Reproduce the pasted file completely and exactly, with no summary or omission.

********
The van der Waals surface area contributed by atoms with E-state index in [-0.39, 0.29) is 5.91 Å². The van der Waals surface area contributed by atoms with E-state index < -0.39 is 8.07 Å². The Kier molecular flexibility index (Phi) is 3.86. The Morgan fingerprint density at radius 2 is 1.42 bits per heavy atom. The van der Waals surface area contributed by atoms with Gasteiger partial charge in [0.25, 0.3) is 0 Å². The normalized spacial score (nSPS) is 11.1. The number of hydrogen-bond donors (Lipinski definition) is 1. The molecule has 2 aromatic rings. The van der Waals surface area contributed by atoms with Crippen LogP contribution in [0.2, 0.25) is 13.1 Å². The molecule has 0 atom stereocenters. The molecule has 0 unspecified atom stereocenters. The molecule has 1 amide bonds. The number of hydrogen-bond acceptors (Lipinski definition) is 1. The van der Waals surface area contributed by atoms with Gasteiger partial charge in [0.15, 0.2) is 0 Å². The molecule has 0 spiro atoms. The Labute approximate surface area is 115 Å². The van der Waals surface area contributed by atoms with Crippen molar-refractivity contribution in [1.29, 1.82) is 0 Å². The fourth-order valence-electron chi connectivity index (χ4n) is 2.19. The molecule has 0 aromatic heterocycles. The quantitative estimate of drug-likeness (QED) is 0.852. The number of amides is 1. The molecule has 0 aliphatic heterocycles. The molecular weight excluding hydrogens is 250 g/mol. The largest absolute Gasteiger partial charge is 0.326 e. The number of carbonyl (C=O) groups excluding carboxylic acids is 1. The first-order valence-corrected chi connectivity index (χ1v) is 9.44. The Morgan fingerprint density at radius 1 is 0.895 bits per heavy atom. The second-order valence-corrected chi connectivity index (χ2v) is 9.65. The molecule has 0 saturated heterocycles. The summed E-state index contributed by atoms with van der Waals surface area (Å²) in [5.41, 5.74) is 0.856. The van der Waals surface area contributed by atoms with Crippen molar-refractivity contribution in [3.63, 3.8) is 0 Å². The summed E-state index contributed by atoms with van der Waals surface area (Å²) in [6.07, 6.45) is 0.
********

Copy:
The van der Waals surface area contributed by atoms with E-state index in [-0.39, 0.29) is 5.91 Å². The van der Waals surface area contributed by atoms with E-state index < -0.39 is 8.07 Å². The Kier molecular flexibility index (Phi) is 3.86. The Morgan fingerprint density at radius 2 is 1.42 bits per heavy atom. The van der Waals surface area contributed by atoms with Gasteiger partial charge in [0.25, 0.3) is 0 Å². The normalized spacial score (nSPS) is 11.1. The number of hydrogen-bond donors (Lipinski definition) is 1. The molecule has 2 aromatic rings. The van der Waals surface area contributed by atoms with Crippen LogP contribution in [0.2, 0.25) is 13.1 Å². The molecule has 0 atom stereocenters. The molecule has 0 unspecified atom stereocenters. The molecule has 1 amide bonds. The number of hydrogen-bond acceptors (Lipinski definition) is 1. The van der Waals surface area contributed by atoms with Gasteiger partial charge in [0.15, 0.2) is 0 Å². The molecule has 0 spiro atoms. The Labute approximate surface area is 115 Å². The van der Waals surface area contributed by atoms with Crippen molar-refractivity contribution in [1.29, 1.82) is 0 Å². The fourth-order valence-electron chi connectivity index (χ4n) is 2.19. The molecule has 0 aromatic heterocycles. The quantitative estimate of drug-likeness (QED) is 0.852. The number of amides is 1. The molecule has 0 aliphatic heterocycles. The molecular weight excluding hydrogens is 250 g/mol. The largest absolute Gasteiger partial charge is 0.326 e. The number of carbonyl (C=O) groups excluding carboxylic acids is 1. The first-order valence-corrected chi connectivity index (χ1v) is 9.44. The Morgan fingerprint density at radius 1 is 0.895 bits per heavy atom. The second-order valence-corrected chi connectivity index (χ2v) is 9.65. The molecule has 0 saturated heterocycles. The summed E-state index contributed by atoms with van der Waals surface area (Å²) in [5.41, 5.74) is 0.856. The van der Waals surface area contributed by atoms with Crippen molar-refractivity contribution in [3.63, 3.8) is 0 Å². The summed E-state index contributed by atoms with van der Waals surface area (Å²) in [6.07, 6.45) is 0.